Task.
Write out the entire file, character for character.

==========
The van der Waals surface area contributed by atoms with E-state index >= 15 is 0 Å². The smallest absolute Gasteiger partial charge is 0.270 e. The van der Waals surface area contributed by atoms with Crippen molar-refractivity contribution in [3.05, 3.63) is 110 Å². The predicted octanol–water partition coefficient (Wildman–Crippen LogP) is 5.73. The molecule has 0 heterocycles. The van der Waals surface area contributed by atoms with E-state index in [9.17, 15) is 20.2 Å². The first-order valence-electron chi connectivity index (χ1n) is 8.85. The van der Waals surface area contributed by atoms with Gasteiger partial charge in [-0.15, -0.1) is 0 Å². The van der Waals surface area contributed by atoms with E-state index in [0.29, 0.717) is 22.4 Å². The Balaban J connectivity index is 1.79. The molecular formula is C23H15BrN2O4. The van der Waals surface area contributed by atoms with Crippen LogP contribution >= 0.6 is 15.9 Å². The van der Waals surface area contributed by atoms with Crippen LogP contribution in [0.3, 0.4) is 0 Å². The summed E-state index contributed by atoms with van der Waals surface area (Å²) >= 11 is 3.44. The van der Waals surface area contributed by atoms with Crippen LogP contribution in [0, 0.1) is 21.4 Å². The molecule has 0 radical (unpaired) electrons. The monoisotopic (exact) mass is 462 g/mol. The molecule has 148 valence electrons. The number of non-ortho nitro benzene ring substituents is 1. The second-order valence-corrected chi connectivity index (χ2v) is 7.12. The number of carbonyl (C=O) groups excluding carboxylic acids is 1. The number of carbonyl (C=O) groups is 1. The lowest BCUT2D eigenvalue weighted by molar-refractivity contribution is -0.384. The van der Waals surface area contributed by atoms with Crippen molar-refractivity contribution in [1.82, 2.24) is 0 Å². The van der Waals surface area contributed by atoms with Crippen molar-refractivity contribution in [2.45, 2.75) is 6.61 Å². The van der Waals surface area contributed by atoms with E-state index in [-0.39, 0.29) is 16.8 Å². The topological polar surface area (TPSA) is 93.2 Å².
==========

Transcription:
The van der Waals surface area contributed by atoms with E-state index >= 15 is 0 Å². The smallest absolute Gasteiger partial charge is 0.270 e. The van der Waals surface area contributed by atoms with Crippen molar-refractivity contribution in [3.05, 3.63) is 110 Å². The predicted octanol–water partition coefficient (Wildman–Crippen LogP) is 5.73. The molecule has 0 heterocycles. The van der Waals surface area contributed by atoms with E-state index in [9.17, 15) is 20.2 Å². The first-order valence-electron chi connectivity index (χ1n) is 8.85. The van der Waals surface area contributed by atoms with Gasteiger partial charge in [-0.15, -0.1) is 0 Å². The van der Waals surface area contributed by atoms with E-state index in [0.29, 0.717) is 22.4 Å². The Balaban J connectivity index is 1.79. The molecular formula is C23H15BrN2O4. The van der Waals surface area contributed by atoms with Crippen LogP contribution >= 0.6 is 15.9 Å². The van der Waals surface area contributed by atoms with Crippen LogP contribution in [0.3, 0.4) is 0 Å². The summed E-state index contributed by atoms with van der Waals surface area (Å²) >= 11 is 3.44. The van der Waals surface area contributed by atoms with Crippen LogP contribution in [0, 0.1) is 21.4 Å². The molecule has 0 radical (unpaired) electrons. The monoisotopic (exact) mass is 462 g/mol. The molecule has 148 valence electrons. The number of non-ortho nitro benzene ring substituents is 1. The second-order valence-corrected chi connectivity index (χ2v) is 7.12. The number of carbonyl (C=O) groups excluding carboxylic acids is 1. The number of carbonyl (C=O) groups is 1. The lowest BCUT2D eigenvalue weighted by molar-refractivity contribution is -0.384. The van der Waals surface area contributed by atoms with Crippen molar-refractivity contribution in [1.82, 2.24) is 0 Å². The van der Waals surface area contributed by atoms with Crippen molar-refractivity contribution in [2.45, 2.75) is 6.61 Å². The van der Waals surface area contributed by atoms with E-state index in [-0.39, 0.29) is 16.8 Å². The topological polar surface area (TPSA) is 93.2 Å².